A writer with the name “Poisoned Sponge” has written a long post dealing with a question that I have tackled before many times. Taking the Total War games as his starting point, the writer asks about how far game designers can deal with the moral horrors of the 20th century. Creative Assembly is making an 18th and 19th century game that has no slavery or slave trade; can you make a game from our century that avoids Hitler?
The problems with a Total War game held in the 20th or 21st Century is that instead of one political mine, there are dozens. Maybe hundreds.
The Holocaust. Ethnic Cleansing. Two World Wars. Atrocities in Africa and the Middle East. Those are the biggest four I can think of off the top of my head, and all of them are incredibly divisive issues. There is no way they can avoid the World Wars and still have a game that is any semblance of relation to our world….The Total War series brings you back further, allowing you to parley, trade and declare war. By allowing such a vast political playground to explore, you are, without doubt, creating a set of tools with which to bring about a World War.
And yet, there are lots of games that deal with the World Wars and don’t touch genocide. And I’m talking about Company of Heroes, which Poisoned Sponge rightly notes is a toy army game. Clash of Steel (no relation), Hearts of Iron, Commander: Europe at War…all take a broad view of the immediate war period, with diplomacy and production, and don’t delve into the true darkness of the Nazi and Stalinist regimes. The tyrannical governments become ones with different troop dispositions or, in HoI, different limitations on production and diplomacy. In fact, Paradox may ban you from their forums if you go there and advocate the historical inclusion of forced labor, death camps and organized relocation of entire populations.
Does the war they present bear any “semblance of relation to our world”?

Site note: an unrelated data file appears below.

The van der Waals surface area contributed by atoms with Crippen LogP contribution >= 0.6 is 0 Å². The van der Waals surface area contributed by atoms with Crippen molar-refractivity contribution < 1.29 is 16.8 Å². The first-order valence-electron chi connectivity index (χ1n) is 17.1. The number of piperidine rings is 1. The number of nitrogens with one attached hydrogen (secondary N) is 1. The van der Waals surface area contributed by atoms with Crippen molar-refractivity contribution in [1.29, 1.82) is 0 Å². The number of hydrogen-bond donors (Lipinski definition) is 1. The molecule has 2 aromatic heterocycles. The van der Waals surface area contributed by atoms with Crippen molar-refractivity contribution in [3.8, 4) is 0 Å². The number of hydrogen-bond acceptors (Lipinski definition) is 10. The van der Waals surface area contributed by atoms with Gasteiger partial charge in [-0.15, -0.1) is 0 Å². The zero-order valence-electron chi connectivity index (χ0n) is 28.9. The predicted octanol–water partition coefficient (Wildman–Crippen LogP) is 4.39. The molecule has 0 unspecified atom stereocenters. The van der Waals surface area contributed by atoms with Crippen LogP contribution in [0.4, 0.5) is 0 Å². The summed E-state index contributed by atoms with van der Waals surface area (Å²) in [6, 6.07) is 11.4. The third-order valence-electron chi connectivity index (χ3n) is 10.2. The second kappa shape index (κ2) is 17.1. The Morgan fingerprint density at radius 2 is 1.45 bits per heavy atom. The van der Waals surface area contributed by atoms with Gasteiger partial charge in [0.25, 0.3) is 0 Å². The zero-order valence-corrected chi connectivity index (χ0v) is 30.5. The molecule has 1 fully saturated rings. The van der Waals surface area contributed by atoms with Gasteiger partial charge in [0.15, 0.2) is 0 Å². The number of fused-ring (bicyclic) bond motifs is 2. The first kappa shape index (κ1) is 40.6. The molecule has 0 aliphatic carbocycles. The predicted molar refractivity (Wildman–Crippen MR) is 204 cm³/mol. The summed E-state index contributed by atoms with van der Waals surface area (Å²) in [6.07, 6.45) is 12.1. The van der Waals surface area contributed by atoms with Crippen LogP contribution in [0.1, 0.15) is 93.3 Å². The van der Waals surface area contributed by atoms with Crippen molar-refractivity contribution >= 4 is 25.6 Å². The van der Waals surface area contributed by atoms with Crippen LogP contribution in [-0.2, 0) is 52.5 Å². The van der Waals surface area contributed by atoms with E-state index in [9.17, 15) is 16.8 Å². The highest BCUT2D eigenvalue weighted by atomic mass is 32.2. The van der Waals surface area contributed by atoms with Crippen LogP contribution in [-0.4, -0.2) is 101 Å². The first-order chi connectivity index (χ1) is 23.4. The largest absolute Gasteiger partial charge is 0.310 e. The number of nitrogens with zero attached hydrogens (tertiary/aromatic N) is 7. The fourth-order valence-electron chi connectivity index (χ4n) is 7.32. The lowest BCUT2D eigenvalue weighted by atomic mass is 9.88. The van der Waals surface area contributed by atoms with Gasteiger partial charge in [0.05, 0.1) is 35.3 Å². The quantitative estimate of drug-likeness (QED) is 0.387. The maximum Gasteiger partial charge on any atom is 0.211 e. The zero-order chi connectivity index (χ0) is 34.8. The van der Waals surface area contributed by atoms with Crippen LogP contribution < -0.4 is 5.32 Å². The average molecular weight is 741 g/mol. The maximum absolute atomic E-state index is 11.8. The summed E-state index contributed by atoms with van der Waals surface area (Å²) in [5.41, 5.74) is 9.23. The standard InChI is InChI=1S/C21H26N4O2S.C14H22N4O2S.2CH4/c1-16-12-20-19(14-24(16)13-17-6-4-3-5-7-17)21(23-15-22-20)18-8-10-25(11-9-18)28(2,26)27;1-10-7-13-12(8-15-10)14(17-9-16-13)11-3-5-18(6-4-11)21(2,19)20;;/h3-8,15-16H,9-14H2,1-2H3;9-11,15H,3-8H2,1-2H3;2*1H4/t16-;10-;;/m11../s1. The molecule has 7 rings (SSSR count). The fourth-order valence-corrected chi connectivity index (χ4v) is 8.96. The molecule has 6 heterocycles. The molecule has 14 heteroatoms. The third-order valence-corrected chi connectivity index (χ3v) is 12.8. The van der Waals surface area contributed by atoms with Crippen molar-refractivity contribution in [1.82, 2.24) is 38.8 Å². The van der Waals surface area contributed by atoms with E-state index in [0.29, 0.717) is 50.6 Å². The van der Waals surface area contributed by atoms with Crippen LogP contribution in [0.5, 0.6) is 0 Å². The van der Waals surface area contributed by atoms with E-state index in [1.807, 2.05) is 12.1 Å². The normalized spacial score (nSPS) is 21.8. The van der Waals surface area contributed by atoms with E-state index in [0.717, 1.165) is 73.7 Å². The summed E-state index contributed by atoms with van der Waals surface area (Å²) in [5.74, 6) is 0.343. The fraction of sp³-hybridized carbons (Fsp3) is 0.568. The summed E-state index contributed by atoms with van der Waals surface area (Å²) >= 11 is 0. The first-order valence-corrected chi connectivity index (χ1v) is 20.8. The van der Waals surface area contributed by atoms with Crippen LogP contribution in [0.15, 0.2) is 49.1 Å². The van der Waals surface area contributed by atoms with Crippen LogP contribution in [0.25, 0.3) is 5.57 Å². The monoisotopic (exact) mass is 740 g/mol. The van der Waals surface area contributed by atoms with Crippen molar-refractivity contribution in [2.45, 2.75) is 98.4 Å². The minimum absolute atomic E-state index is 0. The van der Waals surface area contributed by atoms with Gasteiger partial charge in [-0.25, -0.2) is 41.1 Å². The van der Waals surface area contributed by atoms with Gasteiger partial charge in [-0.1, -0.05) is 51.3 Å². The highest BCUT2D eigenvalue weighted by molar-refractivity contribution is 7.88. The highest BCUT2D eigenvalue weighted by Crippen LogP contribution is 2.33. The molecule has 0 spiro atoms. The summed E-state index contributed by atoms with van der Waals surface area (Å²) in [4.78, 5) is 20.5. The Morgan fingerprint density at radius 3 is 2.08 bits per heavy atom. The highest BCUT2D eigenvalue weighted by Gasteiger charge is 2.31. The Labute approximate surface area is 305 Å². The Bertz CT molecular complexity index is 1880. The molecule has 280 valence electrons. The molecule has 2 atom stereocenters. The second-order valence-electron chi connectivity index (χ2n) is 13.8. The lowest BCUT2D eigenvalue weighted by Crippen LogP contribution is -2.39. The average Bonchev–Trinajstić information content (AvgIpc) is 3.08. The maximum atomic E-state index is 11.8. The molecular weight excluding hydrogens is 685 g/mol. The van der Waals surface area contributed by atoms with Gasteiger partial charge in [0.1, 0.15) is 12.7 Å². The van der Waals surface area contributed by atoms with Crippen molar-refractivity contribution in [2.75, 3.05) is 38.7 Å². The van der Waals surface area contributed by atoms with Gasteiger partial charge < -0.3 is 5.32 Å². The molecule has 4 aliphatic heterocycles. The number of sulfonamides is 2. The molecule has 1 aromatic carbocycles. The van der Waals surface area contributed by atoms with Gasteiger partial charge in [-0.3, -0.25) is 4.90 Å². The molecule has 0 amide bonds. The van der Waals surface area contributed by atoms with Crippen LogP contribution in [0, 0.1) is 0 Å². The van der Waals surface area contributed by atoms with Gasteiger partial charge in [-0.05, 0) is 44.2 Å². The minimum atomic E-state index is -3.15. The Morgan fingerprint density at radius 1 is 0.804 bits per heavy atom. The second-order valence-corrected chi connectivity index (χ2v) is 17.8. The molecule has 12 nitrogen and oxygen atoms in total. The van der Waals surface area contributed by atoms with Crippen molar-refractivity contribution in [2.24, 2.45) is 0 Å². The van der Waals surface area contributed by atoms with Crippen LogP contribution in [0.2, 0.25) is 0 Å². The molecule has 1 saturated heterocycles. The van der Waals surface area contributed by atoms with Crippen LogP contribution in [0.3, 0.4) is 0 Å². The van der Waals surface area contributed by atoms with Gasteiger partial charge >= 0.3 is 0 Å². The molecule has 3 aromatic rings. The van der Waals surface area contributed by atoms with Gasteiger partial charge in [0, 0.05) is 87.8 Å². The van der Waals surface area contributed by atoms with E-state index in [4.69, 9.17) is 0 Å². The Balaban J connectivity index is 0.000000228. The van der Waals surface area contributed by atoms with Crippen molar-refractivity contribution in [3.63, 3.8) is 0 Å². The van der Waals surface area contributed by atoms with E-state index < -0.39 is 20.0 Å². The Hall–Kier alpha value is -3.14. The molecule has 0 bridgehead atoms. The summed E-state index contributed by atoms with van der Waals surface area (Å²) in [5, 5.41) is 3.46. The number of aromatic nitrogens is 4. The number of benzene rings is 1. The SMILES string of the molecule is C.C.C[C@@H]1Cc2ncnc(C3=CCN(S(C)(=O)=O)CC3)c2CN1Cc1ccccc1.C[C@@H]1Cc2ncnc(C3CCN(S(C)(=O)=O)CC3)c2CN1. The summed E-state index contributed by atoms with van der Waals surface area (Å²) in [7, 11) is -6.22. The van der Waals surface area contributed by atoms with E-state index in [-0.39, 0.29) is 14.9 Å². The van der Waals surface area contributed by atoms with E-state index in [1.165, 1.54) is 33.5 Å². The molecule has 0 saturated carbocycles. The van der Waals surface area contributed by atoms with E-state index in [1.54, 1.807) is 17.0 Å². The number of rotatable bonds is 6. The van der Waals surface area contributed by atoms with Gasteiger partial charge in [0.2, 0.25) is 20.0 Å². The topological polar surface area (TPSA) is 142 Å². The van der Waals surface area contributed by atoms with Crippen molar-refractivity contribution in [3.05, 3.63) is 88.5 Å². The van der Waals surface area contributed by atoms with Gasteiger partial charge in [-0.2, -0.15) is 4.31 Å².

Poisoned Sponge (there’s a reason I avoid nicknames…) thinks that the main distinction is time and romance.
Yes, Medieval: Total War had the crusades, but, like everything a few hundred years old, the Crusades have been romanticised by the Knights Templar, Assassin’s Creed and Bernard Cornwell. We now think of glittering knights, dirty Persians and flaming balls of catapult fodder. So you play it with a clear conscience, taking the Holy Land back from the heathens. It’s not a problem for the modern conscience.
It’s folly to assume that World War II has not been romanticized. The actions of America’s so-called Greatest Generation and the gallant Brit standing alone in the blitz have obviously taken on some glamor. Patton and Rommel are this century’s Richard and Saladin, figures of mythic stature. In many corners of the Internet, there is considerably more romance around the dark black SS uniform and “professionalism” of the still white-washed Wehrmacht than there is around the East India Company.
Given the number of World War II games out there, PS is presenting a bit of a false dilemma. And this pattern continues into other 20th century themed games. Combat Mission: Shock Force, though set in a contemporary Middle East, avoids the place of civilians in insurgent warfare. Refugees almost never clog the roads that a tank needs to use. The calculation of the media equation is avoided.
Grand strategy games have always been able to elide some of the messier parts of history. Colonization doesn’t have slaves, though the new version lets you choose it as a civic for your newly freed nation – you get a production bonus but don’t seem to lose your soul. The game has always given you the option to relive the displacement/eradication of the local natives. So, for Firaxis, the latter is a more central fact of the settling of the Americas than the former. By focusing on the work of diplomats and generals in the pre-modern era, grand strategy gamers don’t have to deal with the fact that half the human population is little more than chattel, fit to be married off to produce heirs but little else.
You could, of course, go in circles arguing about whether games are capable of dealing with the ugliness of history in a classy way, and even if we want them to do so. Games are about abstraction, and anything not germane to the design is, arguably, better left out. (In the Total War games, that means those little emissary units that die once they finally get to Constantinople.)
(Spotted at RPS.)